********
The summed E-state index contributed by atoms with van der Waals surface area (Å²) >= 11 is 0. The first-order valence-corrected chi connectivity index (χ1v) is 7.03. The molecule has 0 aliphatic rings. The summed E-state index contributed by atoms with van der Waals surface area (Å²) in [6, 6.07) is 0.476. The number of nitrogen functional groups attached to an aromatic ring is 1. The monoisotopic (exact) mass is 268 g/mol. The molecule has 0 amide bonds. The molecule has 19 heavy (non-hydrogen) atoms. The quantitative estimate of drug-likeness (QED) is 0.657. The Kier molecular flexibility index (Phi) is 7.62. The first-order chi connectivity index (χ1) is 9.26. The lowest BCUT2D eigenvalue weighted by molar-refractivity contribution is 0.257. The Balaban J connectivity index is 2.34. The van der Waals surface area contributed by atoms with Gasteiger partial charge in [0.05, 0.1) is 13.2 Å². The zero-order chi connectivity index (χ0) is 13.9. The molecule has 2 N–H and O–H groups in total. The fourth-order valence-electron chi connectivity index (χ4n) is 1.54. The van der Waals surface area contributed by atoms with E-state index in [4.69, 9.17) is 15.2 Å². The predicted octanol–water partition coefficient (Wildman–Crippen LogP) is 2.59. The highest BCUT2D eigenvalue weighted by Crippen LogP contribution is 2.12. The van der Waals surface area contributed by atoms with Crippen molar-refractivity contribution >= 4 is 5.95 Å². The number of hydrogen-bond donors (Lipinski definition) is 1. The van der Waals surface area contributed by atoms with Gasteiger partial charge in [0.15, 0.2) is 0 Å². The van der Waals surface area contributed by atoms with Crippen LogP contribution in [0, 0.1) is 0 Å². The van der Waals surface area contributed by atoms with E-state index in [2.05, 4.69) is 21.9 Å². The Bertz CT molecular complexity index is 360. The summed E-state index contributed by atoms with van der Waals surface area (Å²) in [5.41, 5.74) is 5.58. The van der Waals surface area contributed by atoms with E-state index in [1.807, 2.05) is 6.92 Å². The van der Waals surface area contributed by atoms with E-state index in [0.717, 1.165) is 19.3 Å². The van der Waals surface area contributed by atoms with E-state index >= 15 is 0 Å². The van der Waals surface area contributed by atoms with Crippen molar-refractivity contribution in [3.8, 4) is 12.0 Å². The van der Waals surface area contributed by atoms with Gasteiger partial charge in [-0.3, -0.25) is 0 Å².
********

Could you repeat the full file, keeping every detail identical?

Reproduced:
The summed E-state index contributed by atoms with van der Waals surface area (Å²) >= 11 is 0. The first-order valence-corrected chi connectivity index (χ1v) is 7.03. The molecule has 0 aliphatic rings. The summed E-state index contributed by atoms with van der Waals surface area (Å²) in [6, 6.07) is 0.476. The number of nitrogen functional groups attached to an aromatic ring is 1. The monoisotopic (exact) mass is 268 g/mol. The molecule has 0 amide bonds. The molecule has 19 heavy (non-hydrogen) atoms. The quantitative estimate of drug-likeness (QED) is 0.657. The Kier molecular flexibility index (Phi) is 7.62. The first-order chi connectivity index (χ1) is 9.26. The lowest BCUT2D eigenvalue weighted by molar-refractivity contribution is 0.257. The Balaban J connectivity index is 2.34. The van der Waals surface area contributed by atoms with Gasteiger partial charge in [0.05, 0.1) is 13.2 Å². The zero-order chi connectivity index (χ0) is 13.9. The molecule has 2 N–H and O–H groups in total. The fourth-order valence-electron chi connectivity index (χ4n) is 1.54. The van der Waals surface area contributed by atoms with E-state index in [4.69, 9.17) is 15.2 Å². The predicted octanol–water partition coefficient (Wildman–Crippen LogP) is 2.59. The highest BCUT2D eigenvalue weighted by Crippen LogP contribution is 2.12. The van der Waals surface area contributed by atoms with Crippen molar-refractivity contribution >= 4 is 5.95 Å². The number of hydrogen-bond donors (Lipinski definition) is 1. The van der Waals surface area contributed by atoms with Gasteiger partial charge in [0.15, 0.2) is 0 Å². The van der Waals surface area contributed by atoms with Crippen LogP contribution in [0, 0.1) is 0 Å². The van der Waals surface area contributed by atoms with E-state index in [2.05, 4.69) is 21.9 Å². The Bertz CT molecular complexity index is 360. The summed E-state index contributed by atoms with van der Waals surface area (Å²) in [5.41, 5.74) is 5.58. The van der Waals surface area contributed by atoms with E-state index in [1.807, 2.05) is 6.92 Å². The van der Waals surface area contributed by atoms with E-state index in [0.717, 1.165) is 19.3 Å². The van der Waals surface area contributed by atoms with E-state index >= 15 is 0 Å². The van der Waals surface area contributed by atoms with Crippen molar-refractivity contribution in [3.8, 4) is 12.0 Å². The van der Waals surface area contributed by atoms with Gasteiger partial charge in [-0.3, -0.25) is 0 Å².